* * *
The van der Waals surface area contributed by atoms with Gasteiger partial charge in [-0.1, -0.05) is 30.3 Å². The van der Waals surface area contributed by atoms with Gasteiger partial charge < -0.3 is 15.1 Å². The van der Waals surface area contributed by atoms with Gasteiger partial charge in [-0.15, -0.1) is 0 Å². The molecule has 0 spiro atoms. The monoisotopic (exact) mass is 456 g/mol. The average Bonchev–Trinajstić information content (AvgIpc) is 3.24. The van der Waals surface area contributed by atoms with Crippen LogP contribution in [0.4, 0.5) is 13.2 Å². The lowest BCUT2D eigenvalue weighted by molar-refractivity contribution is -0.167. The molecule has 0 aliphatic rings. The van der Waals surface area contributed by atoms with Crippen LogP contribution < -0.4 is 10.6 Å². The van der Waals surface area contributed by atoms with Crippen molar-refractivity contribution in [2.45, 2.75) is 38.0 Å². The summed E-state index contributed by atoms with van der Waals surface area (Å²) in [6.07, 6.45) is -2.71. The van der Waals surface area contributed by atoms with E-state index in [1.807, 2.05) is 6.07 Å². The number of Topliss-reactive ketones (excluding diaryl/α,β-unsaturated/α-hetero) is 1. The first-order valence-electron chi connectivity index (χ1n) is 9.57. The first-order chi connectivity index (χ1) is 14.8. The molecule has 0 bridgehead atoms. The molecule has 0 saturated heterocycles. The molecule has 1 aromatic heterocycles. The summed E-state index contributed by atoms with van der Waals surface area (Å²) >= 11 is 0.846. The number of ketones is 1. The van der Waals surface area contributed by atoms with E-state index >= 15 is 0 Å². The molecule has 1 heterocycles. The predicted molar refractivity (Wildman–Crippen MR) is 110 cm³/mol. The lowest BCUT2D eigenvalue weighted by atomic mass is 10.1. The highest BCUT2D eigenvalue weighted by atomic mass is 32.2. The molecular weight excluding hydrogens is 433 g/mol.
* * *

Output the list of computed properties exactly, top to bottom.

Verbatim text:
The van der Waals surface area contributed by atoms with Gasteiger partial charge in [-0.1, -0.05) is 30.3 Å². The van der Waals surface area contributed by atoms with Gasteiger partial charge < -0.3 is 15.1 Å². The van der Waals surface area contributed by atoms with Gasteiger partial charge in [-0.15, -0.1) is 0 Å². The molecule has 0 spiro atoms. The monoisotopic (exact) mass is 456 g/mol. The average Bonchev–Trinajstić information content (AvgIpc) is 3.24. The van der Waals surface area contributed by atoms with Crippen LogP contribution in [0.4, 0.5) is 13.2 Å². The lowest BCUT2D eigenvalue weighted by molar-refractivity contribution is -0.167. The molecule has 0 aliphatic rings. The van der Waals surface area contributed by atoms with Crippen LogP contribution < -0.4 is 10.6 Å². The van der Waals surface area contributed by atoms with Crippen molar-refractivity contribution in [2.45, 2.75) is 38.0 Å². The summed E-state index contributed by atoms with van der Waals surface area (Å²) in [6.07, 6.45) is -2.71. The van der Waals surface area contributed by atoms with E-state index in [1.807, 2.05) is 6.07 Å². The number of Topliss-reactive ketones (excluding diaryl/α,β-unsaturated/α-hetero) is 1. The first-order valence-electron chi connectivity index (χ1n) is 9.57. The first-order chi connectivity index (χ1) is 14.8. The molecule has 0 bridgehead atoms. The molecule has 0 saturated heterocycles. The molecule has 1 aromatic heterocycles. The summed E-state index contributed by atoms with van der Waals surface area (Å²) >= 11 is 0.846. The number of ketones is 1. The van der Waals surface area contributed by atoms with E-state index >= 15 is 0 Å². The molecule has 1 heterocycles. The predicted molar refractivity (Wildman–Crippen MR) is 110 cm³/mol. The lowest BCUT2D eigenvalue weighted by atomic mass is 10.1. The highest BCUT2D eigenvalue weighted by atomic mass is 32.2. The molecular weight excluding hydrogens is 433 g/mol.